“Paint me a picture of your future. Tell me what retirement looks like for you”.
As a retirement financial advisor, this is what you will often hear me ask a new client at their first financial planning meeting. If they are just beginning to accumulate funds, I want them to have a reason for accumulating the funds and to have a clear vision of the purpose behind what they’re working towards.
While I can’t remember exactly where I first heard this, there’s a saying that sums up my perspective on retirement well: “Don’t accumulate possessions, accumulate experiences.” This may sound like strange advice coming from a financial advisor who counsels clients to grow their assets because one day they will be drawing from them, but I’ll explain myself.
I read a book a few years ago called “A Trip around the Sun: Turning Your Everyday Life into the Adventure of a Lifetime.” In the book, the authors challenge the reader to stop living as if the purpose of life is to arrive safely at death. With every trip around the sun (or birthday), they encourage readers to take more risks and dream bigger dreams.
To be honest, I have never really liked the word retirement. Wikipedia defines retirement as “the withdrawal from one’s position or occupation or from one’s active working life.” Does that get you excited? I think not. The authors of the book I mentioned were cautioning against this idea of “withdrawal” or leaving an “active working life” behind.
Retirement is a worthwhile goal but not in and of itself.
This is why I will encourage folks to share with me their plans for the future. I want them to think about more than just the end goal, but also how they will work towards those goals they make, and how they can cherish the experiences along the way. This isn’t “retirement planning” but rather “financial freedom.” To me this means being able to transition to something new and different when your plans, desires and callings change.
The responses I get to my “paint me a picture” prompt, of course, vary widely. The freedom to travel, to spend more time with grandchildren, volunteer at my church, or assist aging parents. Sometimes we learn that folks desire a future that allows them to continue to work but they want to determine when they work and where they work. True retirement or “financial freedom” is about more than having accumulated enough funds to stop working; it’s about making memories while doing things that are important to you every day at every stage in life.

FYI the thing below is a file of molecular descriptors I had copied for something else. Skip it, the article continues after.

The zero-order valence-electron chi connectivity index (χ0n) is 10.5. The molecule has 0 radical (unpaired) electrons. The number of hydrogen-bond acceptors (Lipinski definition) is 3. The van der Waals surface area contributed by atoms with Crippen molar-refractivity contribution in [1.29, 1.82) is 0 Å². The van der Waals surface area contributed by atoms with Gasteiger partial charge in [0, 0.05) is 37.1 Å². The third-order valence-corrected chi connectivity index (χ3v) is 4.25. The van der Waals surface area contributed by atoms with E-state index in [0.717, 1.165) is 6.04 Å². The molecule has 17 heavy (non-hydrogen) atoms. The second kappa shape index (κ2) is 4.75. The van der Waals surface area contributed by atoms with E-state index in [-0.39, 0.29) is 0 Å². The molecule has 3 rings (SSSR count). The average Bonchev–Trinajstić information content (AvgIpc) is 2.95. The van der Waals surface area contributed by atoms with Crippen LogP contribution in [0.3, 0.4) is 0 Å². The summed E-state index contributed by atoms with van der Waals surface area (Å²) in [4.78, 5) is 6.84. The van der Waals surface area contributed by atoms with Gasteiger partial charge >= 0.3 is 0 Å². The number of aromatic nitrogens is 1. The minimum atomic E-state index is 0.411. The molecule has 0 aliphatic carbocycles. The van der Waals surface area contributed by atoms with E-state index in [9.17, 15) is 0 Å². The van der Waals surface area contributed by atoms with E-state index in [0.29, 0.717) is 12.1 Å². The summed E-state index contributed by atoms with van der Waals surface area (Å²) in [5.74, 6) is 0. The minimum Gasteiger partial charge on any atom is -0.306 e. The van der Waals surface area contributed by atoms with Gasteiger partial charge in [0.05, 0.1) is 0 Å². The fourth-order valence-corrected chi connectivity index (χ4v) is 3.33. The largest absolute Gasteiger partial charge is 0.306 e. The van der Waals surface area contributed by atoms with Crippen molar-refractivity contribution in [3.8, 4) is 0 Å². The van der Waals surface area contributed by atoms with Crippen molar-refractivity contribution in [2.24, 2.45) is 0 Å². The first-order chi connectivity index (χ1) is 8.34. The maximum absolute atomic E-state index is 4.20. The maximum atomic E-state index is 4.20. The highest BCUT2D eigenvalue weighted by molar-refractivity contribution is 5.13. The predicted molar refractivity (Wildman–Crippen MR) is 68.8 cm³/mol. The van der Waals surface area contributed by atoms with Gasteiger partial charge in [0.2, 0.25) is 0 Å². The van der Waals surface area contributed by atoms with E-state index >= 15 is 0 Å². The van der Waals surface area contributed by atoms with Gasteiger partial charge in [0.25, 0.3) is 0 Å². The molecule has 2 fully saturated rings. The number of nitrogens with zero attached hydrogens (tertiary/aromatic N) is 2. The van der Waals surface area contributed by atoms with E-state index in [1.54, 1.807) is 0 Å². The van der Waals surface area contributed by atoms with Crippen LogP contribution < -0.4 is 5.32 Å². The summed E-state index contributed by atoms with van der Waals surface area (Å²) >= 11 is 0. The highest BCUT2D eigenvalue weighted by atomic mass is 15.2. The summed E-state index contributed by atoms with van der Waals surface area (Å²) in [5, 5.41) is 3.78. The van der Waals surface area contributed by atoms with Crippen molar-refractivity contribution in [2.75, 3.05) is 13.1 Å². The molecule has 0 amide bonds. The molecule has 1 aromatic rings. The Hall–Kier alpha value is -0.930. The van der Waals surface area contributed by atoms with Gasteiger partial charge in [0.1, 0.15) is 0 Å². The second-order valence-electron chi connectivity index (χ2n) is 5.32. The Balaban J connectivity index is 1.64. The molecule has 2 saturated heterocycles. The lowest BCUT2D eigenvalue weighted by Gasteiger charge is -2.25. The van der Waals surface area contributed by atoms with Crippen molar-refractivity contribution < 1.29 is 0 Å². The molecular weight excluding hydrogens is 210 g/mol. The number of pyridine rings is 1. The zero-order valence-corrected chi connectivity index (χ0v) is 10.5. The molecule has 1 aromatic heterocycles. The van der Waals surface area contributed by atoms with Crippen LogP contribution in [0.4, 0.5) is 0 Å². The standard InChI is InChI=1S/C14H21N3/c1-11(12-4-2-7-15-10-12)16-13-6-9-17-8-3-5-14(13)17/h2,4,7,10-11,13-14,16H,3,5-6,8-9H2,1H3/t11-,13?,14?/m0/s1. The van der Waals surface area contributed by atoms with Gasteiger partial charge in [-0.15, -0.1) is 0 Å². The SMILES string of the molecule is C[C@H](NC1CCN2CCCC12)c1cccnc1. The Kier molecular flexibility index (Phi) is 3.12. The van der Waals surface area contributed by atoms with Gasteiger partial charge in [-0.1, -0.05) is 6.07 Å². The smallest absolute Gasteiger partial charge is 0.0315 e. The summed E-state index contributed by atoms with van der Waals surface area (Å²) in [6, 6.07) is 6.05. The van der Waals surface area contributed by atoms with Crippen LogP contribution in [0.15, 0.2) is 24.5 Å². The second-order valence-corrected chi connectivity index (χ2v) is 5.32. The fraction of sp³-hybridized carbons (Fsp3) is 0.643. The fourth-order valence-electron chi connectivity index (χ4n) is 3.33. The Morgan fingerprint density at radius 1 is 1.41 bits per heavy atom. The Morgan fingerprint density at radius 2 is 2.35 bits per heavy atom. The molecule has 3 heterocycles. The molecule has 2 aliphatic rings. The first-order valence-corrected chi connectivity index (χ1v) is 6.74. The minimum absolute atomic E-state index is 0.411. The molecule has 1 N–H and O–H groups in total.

“We make a living by what we get. We make a life by what we give.” —Winston Churchill
Over the years as a retirement financial advisor, I have done my best to make memories with my family and friends within the constraints of a family budget. I have found that with proper planning, there are adventures that can be had while also saving and investing so that when that transition time comes, there are funds to draw upon and memories to reflect upon. True financial freedom is about creating a life where you can spend time with the people you love and enjoying experiences than can be remembered—regardless of your working status.
Contact us at 757-436-1122 to see how we can help you develop a financial plan that will transition you well into financial freedom while also enjoying the present moment.